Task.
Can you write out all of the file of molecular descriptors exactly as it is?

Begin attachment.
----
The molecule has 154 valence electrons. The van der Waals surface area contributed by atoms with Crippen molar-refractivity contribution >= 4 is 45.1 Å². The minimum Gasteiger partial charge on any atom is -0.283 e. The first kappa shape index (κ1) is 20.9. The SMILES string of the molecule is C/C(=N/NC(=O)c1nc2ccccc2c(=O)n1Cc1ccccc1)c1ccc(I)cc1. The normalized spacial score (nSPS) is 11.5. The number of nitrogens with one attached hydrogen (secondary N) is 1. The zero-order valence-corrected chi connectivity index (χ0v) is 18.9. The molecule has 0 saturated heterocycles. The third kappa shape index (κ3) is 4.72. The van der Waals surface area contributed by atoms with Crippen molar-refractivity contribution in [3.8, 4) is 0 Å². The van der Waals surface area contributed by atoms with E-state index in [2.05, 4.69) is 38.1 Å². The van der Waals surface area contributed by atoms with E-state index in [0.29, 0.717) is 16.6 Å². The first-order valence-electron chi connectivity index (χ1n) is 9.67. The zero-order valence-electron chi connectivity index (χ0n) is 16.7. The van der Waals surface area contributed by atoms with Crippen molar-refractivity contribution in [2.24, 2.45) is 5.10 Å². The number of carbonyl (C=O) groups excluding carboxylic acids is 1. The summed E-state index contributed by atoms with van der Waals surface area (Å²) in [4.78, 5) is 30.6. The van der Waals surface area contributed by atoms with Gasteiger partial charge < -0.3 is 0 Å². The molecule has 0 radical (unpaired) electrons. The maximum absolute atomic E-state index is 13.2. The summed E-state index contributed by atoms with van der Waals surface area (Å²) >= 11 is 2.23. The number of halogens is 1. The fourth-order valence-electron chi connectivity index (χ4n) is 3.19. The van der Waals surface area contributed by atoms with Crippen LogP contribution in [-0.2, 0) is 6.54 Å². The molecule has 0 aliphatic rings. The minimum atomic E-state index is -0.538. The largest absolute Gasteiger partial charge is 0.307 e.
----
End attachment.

The molecule has 154 valence electrons. The van der Waals surface area contributed by atoms with Crippen molar-refractivity contribution >= 4 is 45.1 Å². The minimum Gasteiger partial charge on any atom is -0.283 e. The first kappa shape index (κ1) is 20.9. The SMILES string of the molecule is C/C(=N/NC(=O)c1nc2ccccc2c(=O)n1Cc1ccccc1)c1ccc(I)cc1. The normalized spacial score (nSPS) is 11.5. The number of nitrogens with one attached hydrogen (secondary N) is 1. The zero-order valence-corrected chi connectivity index (χ0v) is 18.9. The molecule has 0 saturated heterocycles. The third kappa shape index (κ3) is 4.72. The van der Waals surface area contributed by atoms with Crippen molar-refractivity contribution in [3.8, 4) is 0 Å². The van der Waals surface area contributed by atoms with E-state index in [2.05, 4.69) is 38.1 Å². The van der Waals surface area contributed by atoms with E-state index in [0.29, 0.717) is 16.6 Å². The first-order valence-electron chi connectivity index (χ1n) is 9.67. The zero-order valence-electron chi connectivity index (χ0n) is 16.7. The van der Waals surface area contributed by atoms with Crippen molar-refractivity contribution in [2.24, 2.45) is 5.10 Å². The number of carbonyl (C=O) groups excluding carboxylic acids is 1. The summed E-state index contributed by atoms with van der Waals surface area (Å²) in [4.78, 5) is 30.6. The van der Waals surface area contributed by atoms with Gasteiger partial charge < -0.3 is 0 Å². The molecule has 0 radical (unpaired) electrons. The maximum absolute atomic E-state index is 13.2. The summed E-state index contributed by atoms with van der Waals surface area (Å²) >= 11 is 2.23. The number of halogens is 1. The fourth-order valence-electron chi connectivity index (χ4n) is 3.19. The van der Waals surface area contributed by atoms with Crippen LogP contribution in [-0.2, 0) is 6.54 Å². The molecule has 0 aliphatic rings. The minimum atomic E-state index is -0.538. The largest absolute Gasteiger partial charge is 0.307 e.